The German word Schwabacher refers to a specific blackletter typeface. The term derives from the village of Schwabach.


The small-letter g and the capital-letter H have particularly distinctive forms.


The Schwabacher was a blackletter typeface that evolved from textualis under the influence of Humanist type design in Italy. It was nearer to handwriting than the textualis style. In the 16th century, it was displaced by fraktur as the most-used German typeface. It was still used occasionally until the mid 20th century.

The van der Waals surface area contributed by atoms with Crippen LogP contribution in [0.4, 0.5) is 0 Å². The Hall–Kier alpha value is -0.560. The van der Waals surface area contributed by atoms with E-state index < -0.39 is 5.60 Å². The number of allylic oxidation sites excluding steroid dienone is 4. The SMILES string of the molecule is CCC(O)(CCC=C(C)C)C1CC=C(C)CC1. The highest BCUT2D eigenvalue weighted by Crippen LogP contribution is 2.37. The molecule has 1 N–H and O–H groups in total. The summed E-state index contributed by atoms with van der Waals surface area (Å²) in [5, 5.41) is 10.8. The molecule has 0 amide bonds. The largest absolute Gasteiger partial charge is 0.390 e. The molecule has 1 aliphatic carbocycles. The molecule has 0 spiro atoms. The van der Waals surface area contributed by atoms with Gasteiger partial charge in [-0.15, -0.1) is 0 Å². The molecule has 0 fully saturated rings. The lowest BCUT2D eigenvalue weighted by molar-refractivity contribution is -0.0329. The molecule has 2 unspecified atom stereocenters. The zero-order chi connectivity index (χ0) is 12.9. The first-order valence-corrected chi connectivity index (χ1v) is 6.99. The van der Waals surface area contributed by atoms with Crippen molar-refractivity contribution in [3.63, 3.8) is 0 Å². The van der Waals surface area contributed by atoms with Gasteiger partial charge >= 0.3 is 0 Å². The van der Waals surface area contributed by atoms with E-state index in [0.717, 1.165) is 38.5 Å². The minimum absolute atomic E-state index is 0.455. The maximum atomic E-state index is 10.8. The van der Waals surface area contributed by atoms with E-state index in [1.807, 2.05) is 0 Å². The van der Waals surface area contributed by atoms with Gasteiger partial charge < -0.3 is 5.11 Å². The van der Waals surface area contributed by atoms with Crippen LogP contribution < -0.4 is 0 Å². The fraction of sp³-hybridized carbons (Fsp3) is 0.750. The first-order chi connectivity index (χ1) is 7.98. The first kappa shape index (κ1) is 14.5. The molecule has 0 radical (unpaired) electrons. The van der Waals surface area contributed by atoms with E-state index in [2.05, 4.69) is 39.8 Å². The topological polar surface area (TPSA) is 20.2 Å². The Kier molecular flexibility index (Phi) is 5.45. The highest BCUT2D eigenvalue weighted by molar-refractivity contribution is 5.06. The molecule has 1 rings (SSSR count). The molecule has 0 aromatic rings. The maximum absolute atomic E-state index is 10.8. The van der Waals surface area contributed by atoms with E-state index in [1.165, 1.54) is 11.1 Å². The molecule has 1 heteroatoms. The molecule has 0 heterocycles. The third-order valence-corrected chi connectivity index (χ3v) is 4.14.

Fraktur was abandoned, although widely-used before, by the Nazis with the Schrifterlass of 3 January 1941, where it is called Schwabacher Judenlettern "Jew-letters of Schwabach". There is however no evidence of any actual connection between Jews and the Schwabacher typeface.


(The German sentence in the figures reads: "Beispiel Alte Schwabacher [Example of old Schwabacher]: Victor jagt zwölf Boxkämpfer quer über den Sylter Deich". This is a nonsense sentence meaning "Victor chases twelve box fighters across the dike of Sylt", but contains all 26 letters of the alphabet plus the German umlauts and is thus an example of a pangram.)

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